The Alamo
San Antonio, TX
Last Updated June 29, 2014

John Wayne's Movie Set
Brackettville, TX
July 17, 2007
  August 2008
Joel Manuel
Baton Rouge, LA
Alamo Compound Today   Google Earth Aerial Photo February 7, 2014
1. Alamo Links
2. Alamo Defenders
4. Historical Map of the Alamo
5. Men who are known to have died in defense of the Alamo

6. Excavations at the Alamo Shrine
7. Bachelor of Arts in History: the Alamo
8. Inside the Gates - Robert E. Lee in Texas
9. Robert E. Lee in Texas, by Carl Coke Rister, Chapter 10
10. Battle of the Alamo (Lee at the Alamo)

11. The Alamo - Facts & Summary -
12. Alamo Plaza - City of San Antonio | Official Web Site
13. The Alamo | Texas Almanac
14. Fun Facts about the Alamo

15. The Alamo - Facts & Summary -
16. Descriptions of the structures that comprise the Alamo compound
17. Capturing the Alamo: A Database of Architectural History Home    Site-Index
1805 Hospital
32 Men from Gonzales Monument
Alamo Movie Set, Brackettville, TX
Baptismal Font
Church (or Shrine)  2  3  4  5  6  7  8  9
Convento Well
Corral  2
Crockett Death Marker
Gift Shop
Line in the Sand Marker
Long Barrack  2  3  4  5        Museum  2
Low Barracks
Main Gateway
Mill Stone
North Wall (Federal Building)
Original Acequia  2  3
Original Cannons
Original Chapel Statue
Original Property Line
Palisade Wall  2
South Wall
Southwest Corner (18pdr Site)  2
Spanish Cannons  2
Spirit of Sacrifice Cenotaph  2
Travis Death Site  2
West Wall      Remains of West Wall
Interpretive Markers:    
Aerial view
Alamo, a story bigger than Texas
Alamo Church statue
Alamo in 1836  2
Alamo diorama
Alamo mission original property line
Acequia or irrigation ditch
Baptismal font
Boy Scouts 1936 Plaque
Carrondade (cannon)
Convento well
Crockett death site
Defense of the Alamo
Doctors at the Alamo
Finding your way around the Alamo
Founding of mission & origin of name
Lest we forget, Clara Driscoll
Letter from the Alamo
Line in the sand
Missions & Missions and Presidios
Mission mill
Spanish cannon  2
Spanish mission and military post
South wall/low barracks & main gateway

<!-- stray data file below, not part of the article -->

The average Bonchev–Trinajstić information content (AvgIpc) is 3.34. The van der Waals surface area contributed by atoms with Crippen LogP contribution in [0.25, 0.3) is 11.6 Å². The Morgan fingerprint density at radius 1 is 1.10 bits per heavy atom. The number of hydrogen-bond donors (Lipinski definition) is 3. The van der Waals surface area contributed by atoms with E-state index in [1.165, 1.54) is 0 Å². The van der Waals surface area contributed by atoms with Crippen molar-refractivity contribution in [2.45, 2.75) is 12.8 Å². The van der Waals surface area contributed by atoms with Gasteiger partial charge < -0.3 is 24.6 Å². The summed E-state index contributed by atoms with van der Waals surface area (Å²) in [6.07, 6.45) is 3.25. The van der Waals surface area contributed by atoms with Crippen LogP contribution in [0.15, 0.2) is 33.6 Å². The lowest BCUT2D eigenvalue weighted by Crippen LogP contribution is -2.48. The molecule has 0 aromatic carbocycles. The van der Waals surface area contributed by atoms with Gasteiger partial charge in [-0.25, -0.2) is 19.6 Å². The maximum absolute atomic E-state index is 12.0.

Southwestern room
Spanish hospital
Travis defending the north wall
Wall foundation and structure description
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Enlarge The Alamo Church (or Shrine), view looking east. The internationally recognized facade and the two upper corner windows were added by the US Army around 1850. The visitors in the far right of the picture are standing close to where Crockett and his Tennessean's defended the cedar palisade wall. The rock structure extending from the south wall of the church was constructed several years after the siege

Enlarge Today   Enlarge The Civil War, c1861   Enlarge The Siege, 1836   Enlarge  2 The Mission Period, 1700s
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(9-2013) Enlarge Long Barrack from steps of the Federal Building and approximate site where Travis was killed at the north wall. The Long Barrack runs N/S. View looking south


(7-2007) Enlarge Alamo Church from southwest corner of Long Barrack. This view in 1836 can be seen in the interpretive marker
1836: The Siege of the Alamo
1861: Texas secedes from the Union and joins the Confederate States of America, all Federal military facilities, including the Alamo, were surrendered. The Alamo continued to be used as a military warehouse until the end of the war in 1865
1865: The last land battle of the Civil War is fought near Brownsville in May. U.S. troops returned after the close of the war, occupying the Alamo until their move began in 1877


(7-2007) Enlarge Interpretive marker in previous photo


(7-2007) Enlarge Alamo compound diorama in photo above


(7-2007) Enlarge South wall of Long Barrack. Alamo Church in right background

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